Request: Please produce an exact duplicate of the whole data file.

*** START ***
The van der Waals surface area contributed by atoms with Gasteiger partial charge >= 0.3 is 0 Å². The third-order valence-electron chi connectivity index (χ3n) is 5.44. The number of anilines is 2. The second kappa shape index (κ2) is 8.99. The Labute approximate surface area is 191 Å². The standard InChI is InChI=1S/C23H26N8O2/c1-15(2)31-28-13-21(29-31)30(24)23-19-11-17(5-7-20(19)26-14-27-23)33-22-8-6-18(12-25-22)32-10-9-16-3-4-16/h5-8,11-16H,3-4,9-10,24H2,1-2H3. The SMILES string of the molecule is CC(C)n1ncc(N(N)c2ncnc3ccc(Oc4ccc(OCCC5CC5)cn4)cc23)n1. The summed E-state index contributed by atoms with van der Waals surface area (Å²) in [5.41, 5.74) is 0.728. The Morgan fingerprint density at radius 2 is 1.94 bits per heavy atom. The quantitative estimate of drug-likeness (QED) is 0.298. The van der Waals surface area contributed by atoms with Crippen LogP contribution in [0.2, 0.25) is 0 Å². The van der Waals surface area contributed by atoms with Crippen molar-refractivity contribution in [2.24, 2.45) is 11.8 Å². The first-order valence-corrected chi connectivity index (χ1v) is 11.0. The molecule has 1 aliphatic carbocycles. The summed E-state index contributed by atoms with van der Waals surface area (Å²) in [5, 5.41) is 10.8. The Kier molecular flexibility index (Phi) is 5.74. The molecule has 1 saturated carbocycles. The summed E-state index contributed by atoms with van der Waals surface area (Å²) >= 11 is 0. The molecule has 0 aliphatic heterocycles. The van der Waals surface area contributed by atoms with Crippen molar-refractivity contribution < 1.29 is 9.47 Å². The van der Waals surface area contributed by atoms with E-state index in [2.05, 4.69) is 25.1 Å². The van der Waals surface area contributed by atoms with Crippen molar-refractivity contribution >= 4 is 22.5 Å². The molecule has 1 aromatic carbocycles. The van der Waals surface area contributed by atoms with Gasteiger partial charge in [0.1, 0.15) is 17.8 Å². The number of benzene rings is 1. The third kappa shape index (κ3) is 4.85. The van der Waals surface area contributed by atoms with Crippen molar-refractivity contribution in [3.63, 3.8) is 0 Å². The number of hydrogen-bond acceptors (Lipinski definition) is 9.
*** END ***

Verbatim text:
The van der Waals surface area contributed by atoms with Gasteiger partial charge >= 0.3 is 0 Å². The third-order valence-electron chi connectivity index (χ3n) is 5.44. The number of anilines is 2. The second kappa shape index (κ2) is 8.99. The Labute approximate surface area is 191 Å². The standard InChI is InChI=1S/C23H26N8O2/c1-15(2)31-28-13-21(29-31)30(24)23-19-11-17(5-7-20(19)26-14-27-23)33-22-8-6-18(12-25-22)32-10-9-16-3-4-16/h5-8,11-16H,3-4,9-10,24H2,1-2H3. The SMILES string of the molecule is CC(C)n1ncc(N(N)c2ncnc3ccc(Oc4ccc(OCCC5CC5)cn4)cc23)n1. The summed E-state index contributed by atoms with van der Waals surface area (Å²) in [5.41, 5.74) is 0.728. The Morgan fingerprint density at radius 2 is 1.94 bits per heavy atom. The quantitative estimate of drug-likeness (QED) is 0.298. The van der Waals surface area contributed by atoms with Crippen LogP contribution in [0.2, 0.25) is 0 Å². The van der Waals surface area contributed by atoms with Crippen molar-refractivity contribution in [2.24, 2.45) is 11.8 Å². The first-order valence-corrected chi connectivity index (χ1v) is 11.0. The molecule has 1 aliphatic carbocycles. The summed E-state index contributed by atoms with van der Waals surface area (Å²) in [5, 5.41) is 10.8. The Kier molecular flexibility index (Phi) is 5.74. The molecule has 1 saturated carbocycles. The summed E-state index contributed by atoms with van der Waals surface area (Å²) >= 11 is 0. The molecule has 0 aliphatic heterocycles. The van der Waals surface area contributed by atoms with Crippen molar-refractivity contribution < 1.29 is 9.47 Å². The van der Waals surface area contributed by atoms with E-state index in [2.05, 4.69) is 25.1 Å². The van der Waals surface area contributed by atoms with Crippen molar-refractivity contribution >= 4 is 22.5 Å². The molecule has 1 aromatic carbocycles. The van der Waals surface area contributed by atoms with Gasteiger partial charge in [0.1, 0.15) is 17.8 Å². The number of benzene rings is 1. The third kappa shape index (κ3) is 4.85. The van der Waals surface area contributed by atoms with Crippen molar-refractivity contribution in [3.63, 3.8) is 0 Å². The number of hydrogen-bond acceptors (Lipinski definition) is 9.